Museum staff and volunteers share stories of the collection in new series

Columbia, S.C. – The Columbia Museum of Art presents Focal Points, a new series of gallery talks featuring topics and themes near and dear to the hearts of the CMA staff and docent volunteers. In the series premiere on Tuesday, November 27, at 11:00 a.m., Exhibition Designer and Preparator Mike Dwyer details the careful process of planning and physically executing the reinstallation of the collection during renovations.

“Visitors are so often curious about the inner workings of the museum and the people who make it happen, and we’re happy to lift that veil,” says Joelle-Ryan Cook, CMA deputy director & director of external affairs. “With programs like Focal Points, we have room to explore ideas that we care about, personally and professionally, through a fun and accessible conversation in the galleries.”

The Focal Points series offers visitors the opportunity to learn more about the CMA collection while also getting acquainted with the talented people who work at the museum. Over his 23-year career in the curatorial department, Dwyer has spent thousands of hours in direct contact with thousands of years of art history—handling objects, maintaining galleries, and designing, installing, and deinstalling countless exhibitions. His expertise was well-utilized during the transformation of the collection galleries, a massive project undertaken from early 2017 through August 2018.

"The dismantling and reinvention of the museum’s collection galleries has been the most challenging project of my career at CMA," says Dwyer. "Full of stress, worry, and agitation, it was equally equipped with camaraderie, the satisfaction of work well done, and even a few weird dance moves."

Upcoming programs in the Focal Points series:

Tuesday, December 11: Architecture in Art. Manager of Education Glenna Barlow focuses on the styles of architecture found in the museum’s collection pieces.
Tuesday, December 18, and Wednesday, December 26: The Art of Disability. Docent Bauer Westeren focuses on the depiction of bodies that are in some way disabled. As someone with a disability, he is intrigued by bodies that are not “ideal” within art and what that art might be saying about physical limitations.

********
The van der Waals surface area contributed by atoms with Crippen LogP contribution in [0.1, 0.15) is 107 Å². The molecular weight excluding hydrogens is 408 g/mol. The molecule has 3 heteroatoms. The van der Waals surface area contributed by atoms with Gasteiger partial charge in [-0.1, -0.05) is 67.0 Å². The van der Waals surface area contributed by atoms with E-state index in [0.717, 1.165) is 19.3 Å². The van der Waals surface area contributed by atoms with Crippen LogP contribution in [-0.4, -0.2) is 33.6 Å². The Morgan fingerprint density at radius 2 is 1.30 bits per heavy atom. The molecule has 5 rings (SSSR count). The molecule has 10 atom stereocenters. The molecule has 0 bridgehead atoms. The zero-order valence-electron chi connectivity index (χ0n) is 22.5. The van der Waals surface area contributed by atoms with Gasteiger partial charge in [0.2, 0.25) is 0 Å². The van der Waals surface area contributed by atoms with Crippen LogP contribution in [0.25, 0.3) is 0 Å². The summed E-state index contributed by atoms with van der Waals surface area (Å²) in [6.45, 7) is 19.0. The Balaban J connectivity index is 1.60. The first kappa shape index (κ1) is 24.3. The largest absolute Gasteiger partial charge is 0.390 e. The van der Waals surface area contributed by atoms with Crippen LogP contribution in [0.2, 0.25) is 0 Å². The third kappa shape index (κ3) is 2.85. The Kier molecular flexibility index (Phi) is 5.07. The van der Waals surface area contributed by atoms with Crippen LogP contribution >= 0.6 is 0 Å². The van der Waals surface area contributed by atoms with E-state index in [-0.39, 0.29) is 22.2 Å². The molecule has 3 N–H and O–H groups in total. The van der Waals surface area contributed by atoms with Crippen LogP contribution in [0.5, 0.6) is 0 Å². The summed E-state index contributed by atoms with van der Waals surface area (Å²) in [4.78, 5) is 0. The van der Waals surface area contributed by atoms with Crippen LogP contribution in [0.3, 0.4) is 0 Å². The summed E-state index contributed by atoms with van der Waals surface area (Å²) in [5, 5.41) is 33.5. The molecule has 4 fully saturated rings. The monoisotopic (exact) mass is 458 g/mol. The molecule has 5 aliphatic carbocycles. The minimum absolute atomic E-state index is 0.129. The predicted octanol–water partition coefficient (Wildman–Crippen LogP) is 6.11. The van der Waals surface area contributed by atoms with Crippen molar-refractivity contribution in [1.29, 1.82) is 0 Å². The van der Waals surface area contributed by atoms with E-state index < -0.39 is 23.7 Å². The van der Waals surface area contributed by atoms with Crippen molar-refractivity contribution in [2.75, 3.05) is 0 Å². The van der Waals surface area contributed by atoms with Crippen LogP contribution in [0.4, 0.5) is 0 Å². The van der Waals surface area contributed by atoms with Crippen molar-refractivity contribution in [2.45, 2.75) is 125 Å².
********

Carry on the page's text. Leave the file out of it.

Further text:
Free with membership or admission.

For more information, visit

About the CMA
The Columbia Museum of Art is a charitable nonprofit organization dedicated to lifelong learning and community enrichment for all. Located in the heart of downtown Columbia, S.C., the CMA ranks among the leading art institutions in the country and is distinguished by its innovative exhibitions and creative educational programs. At the heart of the CMA and its programs is its collection, which encompasses 7,000 works and spans 5,000 years of art history. Established in 1950, the CMA now welcomes more than 150,000 visitors annually and is a catalyst for community creativity and education, engaging people of all ages and backgrounds. It is the recipient of a National Medal from the Institute of Museum and Library Services, a National Art Education Association award for its contributions to arts education, a National Park Foundation Award, and two Elizabeth O'Neill Verner Governor's Awards for the Arts for outstanding contributions to the arts in South Carolina. In order to serve even more audiences, the CMA is undergoing a transformation funded by a successful capital campaign. Though some sections of the building will be affected during some phases of the work, the CMA remains open throughout renovations. The project is expected to be complete in late 2018. To learn more, visit

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